When traveling with kids (or some adults), you’ll hear a repetitive chorus of, “Are we there yet?”
If you are the driver, you may choose to find that annoying.
However, put yourself in the position of the passenger-child for a moment. They have no control over where they are, and they probably have little information about what is to come. From their perspective, it’s just one endless boring kilometer after another. When will it ever end?
We go on many journeys throughout our lives; not all of them involve travelling. Some journeys involve career, education, marriage, house-building, child-raising. Other interests have destinations too, whether you want to become a master chef, woodworker, or more physically fit.
Any of those journeys can be long. They may have tedious dull sections interspersed with moments of panic, and they will likely include a few setbacks, U-turns, and some confusing directions.
Whenever we embark on a big goal, “Are we there yet?” is a worthwhile question. And while it may be clear that the answer is “No, not yet,” having a little information can make the experience more fun and satisfying for everyone involved in or touched by the journey.
Think about a scavenger hunt. Why is that fun? Part of the entertainment is that you get feedback as you go—you know that you are making progress as you find treasures along the way.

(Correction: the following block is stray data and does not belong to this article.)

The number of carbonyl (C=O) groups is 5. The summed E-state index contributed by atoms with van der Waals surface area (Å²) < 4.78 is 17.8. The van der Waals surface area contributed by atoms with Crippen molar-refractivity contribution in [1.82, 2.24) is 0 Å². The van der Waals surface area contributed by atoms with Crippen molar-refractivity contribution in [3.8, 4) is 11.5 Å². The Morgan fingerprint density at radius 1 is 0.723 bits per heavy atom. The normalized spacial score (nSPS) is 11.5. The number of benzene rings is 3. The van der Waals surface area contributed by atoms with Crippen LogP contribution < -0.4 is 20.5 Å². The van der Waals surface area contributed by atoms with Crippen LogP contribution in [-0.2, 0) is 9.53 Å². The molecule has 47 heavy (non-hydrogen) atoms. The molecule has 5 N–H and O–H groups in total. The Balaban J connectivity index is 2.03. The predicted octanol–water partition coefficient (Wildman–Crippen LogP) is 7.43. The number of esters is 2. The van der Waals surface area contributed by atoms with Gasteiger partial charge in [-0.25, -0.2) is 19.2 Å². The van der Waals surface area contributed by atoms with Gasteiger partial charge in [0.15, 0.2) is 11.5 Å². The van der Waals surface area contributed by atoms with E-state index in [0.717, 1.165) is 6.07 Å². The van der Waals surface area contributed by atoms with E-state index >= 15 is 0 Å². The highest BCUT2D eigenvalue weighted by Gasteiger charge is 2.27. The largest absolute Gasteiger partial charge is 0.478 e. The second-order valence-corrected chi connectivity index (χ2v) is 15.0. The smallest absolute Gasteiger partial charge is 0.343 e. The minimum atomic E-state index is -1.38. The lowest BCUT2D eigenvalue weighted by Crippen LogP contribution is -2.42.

For a road trip, try choosing landmarks along the way that break the trip up into manageable chunks. Seeing and sharing checkpoints along the way provides feedback. When everyone sees the mastodon on the ridge, or the giant welcoming blueberry, or even a favourite rest area, they know where they are in relation to where they are going. Progress is happening!
Simply knowing that you are headed in the right direction and getting closer to your goal can be remarkably satisfying.
This idea of making and communicating incremental progress is helpful for all kinds of “journeys” in life. Most anything that has a goal can be broken into sub-goals. For example, do you have a long educational program stretching out in front of you? What are the big milestones? Completion of tests, courses, projects…
Make a checklist, and check things off as you complete them. First semester done? Check it off. There’s no need to micro-analyze (that is, don’t try avoiding your work by making elaborate checklists.) However, giving yourself feedback by checking off completed tasks can really help you stick with it and stay motivated.
There’s a big difference between having no clue about where you are on your journey versus knowing you’ve passed 5 of the 7 checkpoints and are making progress.
Whether you are on a journey by yourself or with others, communicating milestones can help replace the aggravation of, “Are we there yet?” with the motivation of, “We’re getting there!”
What kinds of journeys could you apply milestones to in your life?